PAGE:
TCKs learn the importance of bonding while growing up because we say goodbye to dear friends so many times. As adults, remember to cherish bonds and connections in each moment before they pass. Increasingly, we seem to be discovering it is toxic to have pride in being busy. Remember to stay human with needs for connection and let go of pressure to make or have more when it compromises this human need.
Don’t be afraid to form intimacy and be vulnerable until the very end.
Being close to someone can be scary because the process usually involves a great deal of vulnerability. The other person can choose to reject or criticize you.
Whether in friendships, romantic relationships or leadership roles, people experience this vulnerability. Papi provided a bond where it was safe to be our complete selves, mistakes, ugly days and all and still be loved. Papi provided a space where it was safe to be vulnerably intimate. He grew so in tune with what was happening in our family despite our mistakes. Having a pet can teach us that.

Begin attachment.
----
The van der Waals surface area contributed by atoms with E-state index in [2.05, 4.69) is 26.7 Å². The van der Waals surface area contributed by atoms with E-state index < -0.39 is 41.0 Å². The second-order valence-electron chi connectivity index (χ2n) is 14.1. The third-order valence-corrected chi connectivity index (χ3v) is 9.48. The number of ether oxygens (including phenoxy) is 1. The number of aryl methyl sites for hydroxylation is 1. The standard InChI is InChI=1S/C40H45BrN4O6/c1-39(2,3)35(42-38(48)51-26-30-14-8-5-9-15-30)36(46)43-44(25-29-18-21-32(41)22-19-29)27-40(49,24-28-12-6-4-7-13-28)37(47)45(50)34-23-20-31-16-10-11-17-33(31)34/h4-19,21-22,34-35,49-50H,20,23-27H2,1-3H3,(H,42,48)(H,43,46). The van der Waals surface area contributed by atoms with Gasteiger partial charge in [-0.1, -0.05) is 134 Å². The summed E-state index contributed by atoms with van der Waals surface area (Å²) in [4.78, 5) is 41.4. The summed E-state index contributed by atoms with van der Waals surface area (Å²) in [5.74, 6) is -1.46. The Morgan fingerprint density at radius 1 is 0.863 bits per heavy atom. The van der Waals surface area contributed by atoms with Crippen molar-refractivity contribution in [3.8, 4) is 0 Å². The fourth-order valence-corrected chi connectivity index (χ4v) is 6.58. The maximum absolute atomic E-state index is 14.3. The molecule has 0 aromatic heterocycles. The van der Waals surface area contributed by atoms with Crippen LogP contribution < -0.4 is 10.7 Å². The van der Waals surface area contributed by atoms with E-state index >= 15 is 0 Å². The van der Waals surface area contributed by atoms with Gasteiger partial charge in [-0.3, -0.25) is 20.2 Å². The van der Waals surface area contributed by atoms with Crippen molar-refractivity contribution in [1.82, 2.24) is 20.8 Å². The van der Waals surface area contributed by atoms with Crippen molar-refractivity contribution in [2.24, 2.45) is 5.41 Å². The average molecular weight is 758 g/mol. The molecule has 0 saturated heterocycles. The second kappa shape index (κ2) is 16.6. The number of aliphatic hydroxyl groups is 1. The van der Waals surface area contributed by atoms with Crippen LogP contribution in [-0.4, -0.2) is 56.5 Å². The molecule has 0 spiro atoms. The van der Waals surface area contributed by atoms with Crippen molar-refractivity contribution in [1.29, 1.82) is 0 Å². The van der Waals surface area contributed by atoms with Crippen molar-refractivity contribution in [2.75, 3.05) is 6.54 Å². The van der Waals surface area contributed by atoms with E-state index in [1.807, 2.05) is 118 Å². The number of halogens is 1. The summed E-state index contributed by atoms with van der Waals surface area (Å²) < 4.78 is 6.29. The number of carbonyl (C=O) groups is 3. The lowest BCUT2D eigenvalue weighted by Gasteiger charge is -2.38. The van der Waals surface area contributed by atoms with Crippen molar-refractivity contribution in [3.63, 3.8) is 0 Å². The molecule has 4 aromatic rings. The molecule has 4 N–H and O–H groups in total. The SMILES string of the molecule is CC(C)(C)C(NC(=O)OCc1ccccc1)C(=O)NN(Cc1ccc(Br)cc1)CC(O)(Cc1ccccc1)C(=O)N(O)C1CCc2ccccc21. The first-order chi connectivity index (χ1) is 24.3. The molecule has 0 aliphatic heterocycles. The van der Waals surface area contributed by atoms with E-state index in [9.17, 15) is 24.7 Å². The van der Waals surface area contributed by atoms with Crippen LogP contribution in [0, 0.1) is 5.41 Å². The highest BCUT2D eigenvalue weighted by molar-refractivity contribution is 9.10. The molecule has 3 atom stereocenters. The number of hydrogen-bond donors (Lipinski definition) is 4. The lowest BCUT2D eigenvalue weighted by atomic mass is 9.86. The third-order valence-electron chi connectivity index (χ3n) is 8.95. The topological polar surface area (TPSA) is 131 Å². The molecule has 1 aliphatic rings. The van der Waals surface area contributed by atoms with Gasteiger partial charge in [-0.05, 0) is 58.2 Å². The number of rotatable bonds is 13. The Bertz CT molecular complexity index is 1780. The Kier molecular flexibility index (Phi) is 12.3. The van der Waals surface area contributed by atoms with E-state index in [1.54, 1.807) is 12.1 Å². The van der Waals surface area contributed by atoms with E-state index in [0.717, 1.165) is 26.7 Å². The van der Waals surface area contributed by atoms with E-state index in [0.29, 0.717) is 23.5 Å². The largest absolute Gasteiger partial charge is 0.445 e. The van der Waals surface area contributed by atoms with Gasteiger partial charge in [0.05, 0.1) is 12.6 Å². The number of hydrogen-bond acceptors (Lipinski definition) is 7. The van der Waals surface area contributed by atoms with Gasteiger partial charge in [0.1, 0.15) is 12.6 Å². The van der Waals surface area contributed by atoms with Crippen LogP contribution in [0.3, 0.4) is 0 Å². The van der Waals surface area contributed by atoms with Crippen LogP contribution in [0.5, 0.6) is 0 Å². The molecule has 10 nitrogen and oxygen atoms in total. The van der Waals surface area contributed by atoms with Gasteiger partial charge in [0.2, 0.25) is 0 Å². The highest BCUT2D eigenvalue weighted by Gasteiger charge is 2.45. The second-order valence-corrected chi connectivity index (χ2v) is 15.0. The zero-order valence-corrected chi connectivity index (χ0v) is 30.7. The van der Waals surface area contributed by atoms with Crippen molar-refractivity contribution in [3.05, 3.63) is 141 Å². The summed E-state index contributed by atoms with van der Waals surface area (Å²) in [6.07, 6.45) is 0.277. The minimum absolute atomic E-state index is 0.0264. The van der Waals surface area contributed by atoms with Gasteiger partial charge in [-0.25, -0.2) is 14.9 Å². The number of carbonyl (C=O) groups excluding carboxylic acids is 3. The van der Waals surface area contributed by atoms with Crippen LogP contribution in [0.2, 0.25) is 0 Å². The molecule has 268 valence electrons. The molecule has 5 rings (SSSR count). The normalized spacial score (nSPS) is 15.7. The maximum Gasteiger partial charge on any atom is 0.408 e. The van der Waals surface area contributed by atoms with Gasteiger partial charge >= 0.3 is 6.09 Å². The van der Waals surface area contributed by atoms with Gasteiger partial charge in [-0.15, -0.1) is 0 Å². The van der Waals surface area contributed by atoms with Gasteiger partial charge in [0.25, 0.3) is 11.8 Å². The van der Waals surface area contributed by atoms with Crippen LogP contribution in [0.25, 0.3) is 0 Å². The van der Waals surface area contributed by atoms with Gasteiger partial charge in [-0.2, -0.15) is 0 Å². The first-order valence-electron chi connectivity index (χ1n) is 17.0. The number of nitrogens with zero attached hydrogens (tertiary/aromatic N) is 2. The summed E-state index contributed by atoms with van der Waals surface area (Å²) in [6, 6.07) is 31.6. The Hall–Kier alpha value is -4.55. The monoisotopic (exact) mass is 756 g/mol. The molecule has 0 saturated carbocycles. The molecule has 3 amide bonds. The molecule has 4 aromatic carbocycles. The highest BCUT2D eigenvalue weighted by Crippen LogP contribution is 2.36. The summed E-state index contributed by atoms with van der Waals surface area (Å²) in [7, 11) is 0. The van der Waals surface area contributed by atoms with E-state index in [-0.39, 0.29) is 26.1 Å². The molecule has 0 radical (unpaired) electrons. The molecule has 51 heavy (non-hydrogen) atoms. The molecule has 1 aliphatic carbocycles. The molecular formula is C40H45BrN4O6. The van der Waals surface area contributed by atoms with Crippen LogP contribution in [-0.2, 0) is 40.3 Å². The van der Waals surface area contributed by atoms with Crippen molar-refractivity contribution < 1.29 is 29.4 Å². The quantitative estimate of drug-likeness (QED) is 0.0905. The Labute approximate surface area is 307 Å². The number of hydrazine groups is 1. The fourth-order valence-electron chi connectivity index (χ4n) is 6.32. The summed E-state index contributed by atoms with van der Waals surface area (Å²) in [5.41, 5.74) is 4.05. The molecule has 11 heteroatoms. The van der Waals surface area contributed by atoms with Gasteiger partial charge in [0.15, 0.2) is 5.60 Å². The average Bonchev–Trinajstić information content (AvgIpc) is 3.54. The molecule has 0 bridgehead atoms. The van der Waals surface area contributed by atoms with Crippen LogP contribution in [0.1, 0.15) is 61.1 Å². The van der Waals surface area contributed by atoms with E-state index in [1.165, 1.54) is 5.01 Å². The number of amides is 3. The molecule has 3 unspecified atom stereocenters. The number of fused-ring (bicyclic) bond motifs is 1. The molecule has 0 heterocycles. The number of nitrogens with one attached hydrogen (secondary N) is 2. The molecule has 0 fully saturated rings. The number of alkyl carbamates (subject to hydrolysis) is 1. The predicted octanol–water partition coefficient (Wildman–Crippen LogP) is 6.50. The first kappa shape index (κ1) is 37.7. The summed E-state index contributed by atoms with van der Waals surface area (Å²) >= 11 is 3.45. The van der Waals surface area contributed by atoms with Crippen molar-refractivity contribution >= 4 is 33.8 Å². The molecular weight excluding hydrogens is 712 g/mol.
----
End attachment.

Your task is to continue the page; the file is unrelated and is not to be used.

While dogs have the survival capacity to protect themselves from potential harm, such as abusive persons, their unconditional love thrives among those they trustingly bond with. I may have never let my guard down completely with most friends I have made in my life so far.
With Papi, however, I could count on being myself and Papi remaining loyal to me. As an only child, Papi may have been the closest I’ve had to a sibling, if siblings love unconditionally.
With all the grief TCKs experience in a lifetime and especially during the developmental years, we deserve to experience a love where it is safe to be vulnerable. Having a pet can teach us that. Many of us TCKs may have experienced being loved for just being ourselves in international communities.
I remember growing up surrounded by adults and kids grieving friends or family members they had to leave behind or who left them behind. In such spaces, people often connect on a deeper, vulnerable level with a shared connection of loss. I hope my TCK readers have experienced safe vulnerability. May you share it as adults.
The main lesson: love purely.